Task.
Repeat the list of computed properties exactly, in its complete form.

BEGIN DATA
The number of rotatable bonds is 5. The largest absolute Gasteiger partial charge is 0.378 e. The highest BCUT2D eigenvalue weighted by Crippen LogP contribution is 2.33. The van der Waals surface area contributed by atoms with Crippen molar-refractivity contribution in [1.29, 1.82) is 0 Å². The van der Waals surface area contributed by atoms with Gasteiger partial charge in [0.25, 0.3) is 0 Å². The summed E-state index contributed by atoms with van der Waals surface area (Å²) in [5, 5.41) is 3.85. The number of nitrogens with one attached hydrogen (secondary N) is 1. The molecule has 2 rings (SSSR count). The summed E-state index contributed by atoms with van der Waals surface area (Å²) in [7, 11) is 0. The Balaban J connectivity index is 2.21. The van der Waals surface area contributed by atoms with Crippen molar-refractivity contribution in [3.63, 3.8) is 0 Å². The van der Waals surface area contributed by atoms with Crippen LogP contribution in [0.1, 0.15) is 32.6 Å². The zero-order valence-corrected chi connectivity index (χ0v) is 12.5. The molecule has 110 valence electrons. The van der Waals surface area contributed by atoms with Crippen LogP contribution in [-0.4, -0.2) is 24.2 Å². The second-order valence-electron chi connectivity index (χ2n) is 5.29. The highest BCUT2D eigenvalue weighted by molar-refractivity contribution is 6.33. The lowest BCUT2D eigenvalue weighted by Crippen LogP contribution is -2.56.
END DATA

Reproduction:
The number of rotatable bonds is 5. The largest absolute Gasteiger partial charge is 0.378 e. The highest BCUT2D eigenvalue weighted by Crippen LogP contribution is 2.33. The van der Waals surface area contributed by atoms with Crippen molar-refractivity contribution in [1.29, 1.82) is 0 Å². The van der Waals surface area contributed by atoms with Gasteiger partial charge in [0.25, 0.3) is 0 Å². The summed E-state index contributed by atoms with van der Waals surface area (Å²) in [5, 5.41) is 3.85. The number of nitrogens with one attached hydrogen (secondary N) is 1. The molecule has 2 rings (SSSR count). The summed E-state index contributed by atoms with van der Waals surface area (Å²) in [7, 11) is 0. The Balaban J connectivity index is 2.21. The van der Waals surface area contributed by atoms with Crippen molar-refractivity contribution in [3.63, 3.8) is 0 Å². The van der Waals surface area contributed by atoms with Crippen LogP contribution in [0.1, 0.15) is 32.6 Å². The zero-order valence-corrected chi connectivity index (χ0v) is 12.5. The molecule has 110 valence electrons. The van der Waals surface area contributed by atoms with Crippen LogP contribution in [-0.4, -0.2) is 24.2 Å². The second-order valence-electron chi connectivity index (χ2n) is 5.29. The highest BCUT2D eigenvalue weighted by molar-refractivity contribution is 6.33. The lowest BCUT2D eigenvalue weighted by Crippen LogP contribution is -2.56.